July 14, 2011; Source: Rolling Stone | It all started with a letter to the Baltimore Sun. A federal employee named Simon Moroney wrote to criticize Sen. Ben Cardin’s support for Bono’s ONE campaign by describing U2 as “major tax evaders.” Moroney noted that U2 moved a portion of their business operations to the Netherlands after the all-but-bankrupt Irish government capped the amount of tax-exempt royalties that could be earned by Irish artists and musicians.
Moroney’s charges about alleged tax evasion aren’t new. Last month during U2’s performance at the prestigious Glastonbury music festival in England, an “anti-capitalist” group called Art Uncut tried to unfurl a 20-foot balloon with the words, “U Pay Your Tax 2,” though security guards wrested the protesters to the ground and deflated the protest balloon.
Responding to Moroney in the Sun, U2 lead guitarist The Edge wrote that there was no illegal tax evasion, that the Irish government had no problem with U2’s moving business operations to the Netherlands, and that U2 has paid “many, many millions of dollars in taxes to the United States Internal Revenue Service over the years.”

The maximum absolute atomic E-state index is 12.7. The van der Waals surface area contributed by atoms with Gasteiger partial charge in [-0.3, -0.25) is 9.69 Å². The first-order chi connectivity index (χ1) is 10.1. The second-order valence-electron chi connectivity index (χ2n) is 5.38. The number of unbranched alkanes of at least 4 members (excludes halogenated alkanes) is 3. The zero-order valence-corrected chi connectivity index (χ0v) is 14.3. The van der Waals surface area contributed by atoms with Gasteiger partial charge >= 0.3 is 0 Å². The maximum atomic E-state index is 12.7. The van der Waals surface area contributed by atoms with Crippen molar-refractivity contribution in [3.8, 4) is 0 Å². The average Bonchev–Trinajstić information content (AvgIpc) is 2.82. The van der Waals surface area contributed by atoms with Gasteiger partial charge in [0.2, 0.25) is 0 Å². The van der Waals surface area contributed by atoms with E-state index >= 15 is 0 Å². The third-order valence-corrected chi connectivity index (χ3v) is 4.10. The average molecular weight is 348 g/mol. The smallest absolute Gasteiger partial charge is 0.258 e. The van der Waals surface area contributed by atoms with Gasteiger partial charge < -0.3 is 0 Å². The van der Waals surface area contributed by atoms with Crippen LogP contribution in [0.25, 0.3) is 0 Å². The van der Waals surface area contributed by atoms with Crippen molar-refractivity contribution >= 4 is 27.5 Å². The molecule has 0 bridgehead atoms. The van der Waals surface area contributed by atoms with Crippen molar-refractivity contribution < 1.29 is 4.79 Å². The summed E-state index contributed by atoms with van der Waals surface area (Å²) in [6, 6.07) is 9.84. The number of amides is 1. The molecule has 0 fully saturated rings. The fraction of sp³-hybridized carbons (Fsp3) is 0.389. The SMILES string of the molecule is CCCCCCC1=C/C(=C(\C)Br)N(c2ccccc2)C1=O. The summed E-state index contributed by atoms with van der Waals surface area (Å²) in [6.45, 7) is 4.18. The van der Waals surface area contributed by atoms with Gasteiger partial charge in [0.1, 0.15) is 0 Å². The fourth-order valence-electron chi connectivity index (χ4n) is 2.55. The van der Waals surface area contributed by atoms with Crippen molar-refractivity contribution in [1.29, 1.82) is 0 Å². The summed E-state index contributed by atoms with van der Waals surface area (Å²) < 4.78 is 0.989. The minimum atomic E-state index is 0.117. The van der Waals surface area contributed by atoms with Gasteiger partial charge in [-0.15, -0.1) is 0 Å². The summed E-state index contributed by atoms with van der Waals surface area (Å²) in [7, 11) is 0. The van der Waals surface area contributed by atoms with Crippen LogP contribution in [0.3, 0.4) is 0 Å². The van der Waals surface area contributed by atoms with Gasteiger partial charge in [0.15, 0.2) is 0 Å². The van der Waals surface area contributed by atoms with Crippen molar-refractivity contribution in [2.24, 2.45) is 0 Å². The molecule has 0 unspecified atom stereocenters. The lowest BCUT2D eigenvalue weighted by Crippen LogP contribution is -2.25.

Sign up for our free newsletter
Subscribe to the NPQ newsletter to have our top stories delivered directly to your inbox.
Oddly, this all started over Cardin’s comments about Bono’s ONE campaign in response to a Sun op-ed that questioned ONE’s credibility. Cardin defended ONE in general terms and credited ONE’s advocacy for helping him and Sen. Dick Lugar “include language in the Wall Street Reform Bill that requires the disclosure of payments made by oil, mineral and gas companies to governments around the world, increasing transparency and accountability of those funds for the citizens living in these countries, which are rich in resources, yet often mired in poverty.”
Moroney had responded by questioning ONE’s charitable legitimacy on the grounds that many critics use to criticize celebrity charities: ONE serves “the purpose of either promoting U2 or giving Bono access to power at the nexus of celebrity and politics, usually both . . . The ONE campaign is a lobbying group with no mandate or accountability, set up by a man who is not even a U.S. citizen.”
The critique of ONE reflects perhaps a resentment of celerity charities and a bias about advocacy nonprofits, i.e., the charges that it is “a lobbying group with no mandate or accountability.” Bono and the Edge can debate Moroney about their tax postures toward Ireland, the Netherlands, and the U.S., but it seems like Moroney’s critique of the ONE campaign is way off the mark.—Rick Cohen